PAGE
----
When turned out at grass, the horse is in a more or less natural state and will, generally speaking, take only as much exercise as grazing demands, and will feed on a laxative diet. These two factors mean that, compared to the working, stabled horse, the horse at grass will produce low levels of sweat and (although its production increases naturally in cold, wet weather) relatively low levels of sebum. Furthermore, the turned out horse can remove a significant amount of skin debris by rolling, rubbing against various surfaces and, to some extent, self- or mutual grooming.
Working horses, by contrast, are kept under artificial conditions. They receive a quantity of feed considerably in excess of what they would require in a natural state, in order to provide the extra energy to produce the work required. Also, the type of feed given places more demands upon their digestive system and overall metabolism than does grass, and it introduces to the body increased levels of proteins and carbohydrates. These changes in regime trigger the production of greater quantities of sebum and increase the activity of the sweat glands which, in addition to cooling the working horse through perspiration, also have a role in excreting some of the waste products of metabolism. It will be evident that, unless the pores of the skin are kept free of debris and the increased secretions of the glands are removed by artificial means (i.e. grooming), the pores will clog, the condition of the skin will deteriorate and the horse’s general health must suffer in consequence.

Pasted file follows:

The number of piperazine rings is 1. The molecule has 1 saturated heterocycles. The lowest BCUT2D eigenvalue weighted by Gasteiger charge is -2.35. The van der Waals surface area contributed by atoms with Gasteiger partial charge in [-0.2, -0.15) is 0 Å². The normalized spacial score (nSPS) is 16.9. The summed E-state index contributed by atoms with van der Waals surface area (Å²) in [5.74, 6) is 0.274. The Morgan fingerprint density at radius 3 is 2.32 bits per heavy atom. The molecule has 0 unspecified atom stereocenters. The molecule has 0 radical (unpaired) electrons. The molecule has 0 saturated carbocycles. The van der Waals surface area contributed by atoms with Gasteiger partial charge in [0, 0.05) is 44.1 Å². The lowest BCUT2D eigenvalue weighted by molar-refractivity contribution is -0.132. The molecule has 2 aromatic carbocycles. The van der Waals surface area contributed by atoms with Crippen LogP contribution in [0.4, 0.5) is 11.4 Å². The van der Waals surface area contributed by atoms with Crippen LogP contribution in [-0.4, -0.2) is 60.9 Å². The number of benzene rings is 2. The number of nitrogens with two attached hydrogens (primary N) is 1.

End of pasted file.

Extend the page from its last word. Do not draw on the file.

Further to this, the importance of grooming as a preventative of skin disease should not be underrated. Although mange and most other skin diseases are not induced solely by dirt, it is equally true that they occur most frequently, spread more rapidly and are more difficult to eradicated where dirty conditions prevail.